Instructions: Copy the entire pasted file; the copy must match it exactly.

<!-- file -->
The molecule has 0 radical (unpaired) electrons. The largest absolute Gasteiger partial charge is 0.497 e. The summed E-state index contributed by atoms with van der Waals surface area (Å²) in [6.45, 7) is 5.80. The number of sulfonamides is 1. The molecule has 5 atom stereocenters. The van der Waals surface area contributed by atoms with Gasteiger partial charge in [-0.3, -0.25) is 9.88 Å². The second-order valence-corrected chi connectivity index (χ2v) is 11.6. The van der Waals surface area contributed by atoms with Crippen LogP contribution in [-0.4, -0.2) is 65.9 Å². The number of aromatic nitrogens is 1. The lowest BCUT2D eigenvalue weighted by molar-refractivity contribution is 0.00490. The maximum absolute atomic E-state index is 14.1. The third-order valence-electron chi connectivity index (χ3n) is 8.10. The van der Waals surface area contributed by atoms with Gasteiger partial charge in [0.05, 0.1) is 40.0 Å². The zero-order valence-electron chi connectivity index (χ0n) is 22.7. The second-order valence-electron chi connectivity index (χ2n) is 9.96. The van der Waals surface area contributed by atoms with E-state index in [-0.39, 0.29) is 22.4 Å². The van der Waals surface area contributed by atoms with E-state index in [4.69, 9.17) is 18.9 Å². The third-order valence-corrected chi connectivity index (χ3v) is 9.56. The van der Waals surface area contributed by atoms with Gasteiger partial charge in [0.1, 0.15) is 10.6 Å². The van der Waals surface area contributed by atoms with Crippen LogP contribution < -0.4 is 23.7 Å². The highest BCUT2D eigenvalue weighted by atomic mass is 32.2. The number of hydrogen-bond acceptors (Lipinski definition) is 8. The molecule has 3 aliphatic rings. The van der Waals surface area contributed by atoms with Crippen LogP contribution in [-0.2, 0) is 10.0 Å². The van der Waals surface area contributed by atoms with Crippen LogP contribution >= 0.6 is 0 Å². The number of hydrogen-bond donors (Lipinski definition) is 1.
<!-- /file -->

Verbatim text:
The molecule has 0 radical (unpaired) electrons. The largest absolute Gasteiger partial charge is 0.497 e. The summed E-state index contributed by atoms with van der Waals surface area (Å²) in [6.45, 7) is 5.80. The number of sulfonamides is 1. The molecule has 5 atom stereocenters. The van der Waals surface area contributed by atoms with Gasteiger partial charge in [-0.3, -0.25) is 9.88 Å². The second-order valence-corrected chi connectivity index (χ2v) is 11.6. The van der Waals surface area contributed by atoms with Crippen LogP contribution in [-0.4, -0.2) is 65.9 Å². The number of aromatic nitrogens is 1. The lowest BCUT2D eigenvalue weighted by molar-refractivity contribution is 0.00490. The maximum absolute atomic E-state index is 14.1. The third-order valence-electron chi connectivity index (χ3n) is 8.10. The van der Waals surface area contributed by atoms with Gasteiger partial charge in [0.05, 0.1) is 40.0 Å². The zero-order valence-electron chi connectivity index (χ0n) is 22.7. The second-order valence-electron chi connectivity index (χ2n) is 9.96. The van der Waals surface area contributed by atoms with E-state index in [-0.39, 0.29) is 22.4 Å². The van der Waals surface area contributed by atoms with E-state index in [4.69, 9.17) is 18.9 Å². The third-order valence-corrected chi connectivity index (χ3v) is 9.56. The van der Waals surface area contributed by atoms with Gasteiger partial charge in [0.1, 0.15) is 10.6 Å². The van der Waals surface area contributed by atoms with Crippen LogP contribution < -0.4 is 23.7 Å². The highest BCUT2D eigenvalue weighted by atomic mass is 32.2. The number of hydrogen-bond acceptors (Lipinski definition) is 8. The molecule has 3 aliphatic rings. The van der Waals surface area contributed by atoms with Crippen LogP contribution in [-0.2, 0) is 10.0 Å². The van der Waals surface area contributed by atoms with Crippen LogP contribution >= 0.6 is 0 Å². The number of hydrogen-bond donors (Lipinski definition) is 1.